In case of a downtrend, the occurrence of a dragonfly Doji could signal a potential price rise. In case of an uptrend, the candlestick could signal building selling pressure that could result in price edging lower.
A gravestone Doji is an indecision candlestick characterized by the opening, low, and closing price all being near each other.
Contrary to the hammer top candle that has a visible body, the gravestone Doji comes with a long wick to the upside and a tiny body or wick. The long wick to the upside suggests that buyers tried to push prices higher but experienced strong resistance from sellers resulting in prices pulling back to where they nearly opened.
When the candlestick happens, in most cases, it suggests the start of bearish reversal (like in the chart above) as buyers face strong resistance from short sellers. The long wick to the upside suggests waning bullish momentum. While the candlestick can be found at the end of a downtrend in most cases, it occurs at the end of an uptrend, signaling trend reversal.
Morning Doji star
A morning Doji star is a candlestick made up of three candlesticks. It consists of one long bearish candle followed by a Doji and a bullish candle.
When the pattern occurs after the price has significantly moved lower, it acts as a warning sign of a potential price reversal. The formation of a Doji implies waning bearish momentum, which is confirmed by a strong bullish candlestick. In most cases, prices often reverse from the downtrend and start moving up, as is the case in the chart above.
Bullish Harami cross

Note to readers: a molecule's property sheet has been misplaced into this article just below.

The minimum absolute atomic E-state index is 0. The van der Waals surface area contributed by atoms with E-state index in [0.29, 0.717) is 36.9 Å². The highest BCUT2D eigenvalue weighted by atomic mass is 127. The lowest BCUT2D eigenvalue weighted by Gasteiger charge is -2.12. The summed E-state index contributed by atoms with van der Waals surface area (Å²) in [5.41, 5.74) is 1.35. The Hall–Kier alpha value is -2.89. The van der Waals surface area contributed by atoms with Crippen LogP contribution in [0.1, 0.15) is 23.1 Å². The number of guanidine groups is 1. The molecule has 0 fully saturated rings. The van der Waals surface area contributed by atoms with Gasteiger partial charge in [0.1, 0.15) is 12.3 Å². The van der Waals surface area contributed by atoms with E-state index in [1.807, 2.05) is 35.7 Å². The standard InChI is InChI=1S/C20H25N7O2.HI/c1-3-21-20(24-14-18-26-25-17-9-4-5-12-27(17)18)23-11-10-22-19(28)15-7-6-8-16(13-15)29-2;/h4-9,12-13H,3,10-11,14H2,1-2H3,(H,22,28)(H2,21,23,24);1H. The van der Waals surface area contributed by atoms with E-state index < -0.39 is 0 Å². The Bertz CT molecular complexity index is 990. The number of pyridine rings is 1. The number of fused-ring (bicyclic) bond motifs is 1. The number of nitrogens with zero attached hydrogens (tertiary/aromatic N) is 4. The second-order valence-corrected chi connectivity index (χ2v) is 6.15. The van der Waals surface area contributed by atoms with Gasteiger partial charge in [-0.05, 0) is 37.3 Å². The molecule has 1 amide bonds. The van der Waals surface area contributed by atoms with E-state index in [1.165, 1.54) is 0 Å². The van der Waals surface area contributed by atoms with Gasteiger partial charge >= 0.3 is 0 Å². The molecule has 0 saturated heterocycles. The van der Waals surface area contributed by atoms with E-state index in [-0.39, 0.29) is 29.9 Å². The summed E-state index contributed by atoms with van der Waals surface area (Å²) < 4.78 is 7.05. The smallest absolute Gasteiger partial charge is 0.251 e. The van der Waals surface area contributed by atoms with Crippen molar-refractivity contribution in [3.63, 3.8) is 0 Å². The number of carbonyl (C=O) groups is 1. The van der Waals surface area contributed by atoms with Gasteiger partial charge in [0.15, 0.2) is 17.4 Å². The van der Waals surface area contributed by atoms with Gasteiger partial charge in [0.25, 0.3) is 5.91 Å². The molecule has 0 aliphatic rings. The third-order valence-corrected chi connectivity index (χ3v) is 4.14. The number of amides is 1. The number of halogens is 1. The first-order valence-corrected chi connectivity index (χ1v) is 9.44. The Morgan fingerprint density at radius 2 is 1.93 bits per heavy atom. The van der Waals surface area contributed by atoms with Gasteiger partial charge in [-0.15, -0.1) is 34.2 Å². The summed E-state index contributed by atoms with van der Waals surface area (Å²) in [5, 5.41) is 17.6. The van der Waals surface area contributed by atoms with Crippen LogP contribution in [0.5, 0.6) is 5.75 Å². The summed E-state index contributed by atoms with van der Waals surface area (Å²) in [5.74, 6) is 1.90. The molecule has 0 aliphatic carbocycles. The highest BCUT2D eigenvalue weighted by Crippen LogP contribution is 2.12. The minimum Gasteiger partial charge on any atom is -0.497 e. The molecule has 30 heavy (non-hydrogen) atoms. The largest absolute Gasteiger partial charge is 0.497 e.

A bullish Harami cross pattern occurs in a downtrend and signals a trend is about to reverse amid waning short-selling pressure. The pattern consists of three candlesticks (see the image below).
The first is usually a long bearish candle signaling downward pressure. However, it is immediately followed by a Doji as if it signals a balance between buyers and sellers. When the Doji happens, it implies selling pressure is waning, which is only confirmed with the emergence of a third bullish candle that signal trend has reversed.
Spinning top vs. Doji: the main difference
Doji and spinning top are two of the most popular indecision formations that indicate a fierce battle between buyers and sellers. While both signal a balance between buyers and sellers, they also differ a great deal.
Doji candles come out as crosses or plus signs, depending on the length of the wicks. The narrow body is what differentiates them from the spinning top pattern as it indicates the opening and closing prices are the same or very nearly the same.
While the Doji signals neutrality, it might also signal a reversal in buying momentum when it appears gapped above a previous bull candle. Likewise, it could signal a reversal of the downtrend when it appears above a previous bear candle.
While spinning top candlesticks also signal a balance in the market, they differ from Doji in having a slightly bigger body (see the comparison image above). The big body signals the difference between opening and closing price. The long wicks on either side signal a big difference in the high and low.
A spinning top candle often provides early warning signs that the underlying trend is losing momentum. However, it does not necessarily imply reversal.
Is a spinning top bullish or bearish?
Spinning top forex candles is neither bullish nor bearish on its own. The fact that the opening and closing prices are close signals indecision in the market. The small difference implies buyers tried to steer prices higher but struggled as sellers came into the fold, pushing prices lower, thus resulting in a big wick on top of the body.
Similarly, sellers also tried to push prices lower but failed, resulting in prices bouncing back only to close near the opening price with a big wick to the downside.
A spinning top can only signal a potential price reversal if the candle that follows signals the same. For instance, if a big bear candle follows a bearish spinning top candle, the same would signal price has corrected from an uptrend and is likely to move lower.
Additionally, if a big engulfing bullish candle follows a bullish spinning top, the same could imply price has reversed from a downtrend and is likely to start moving up.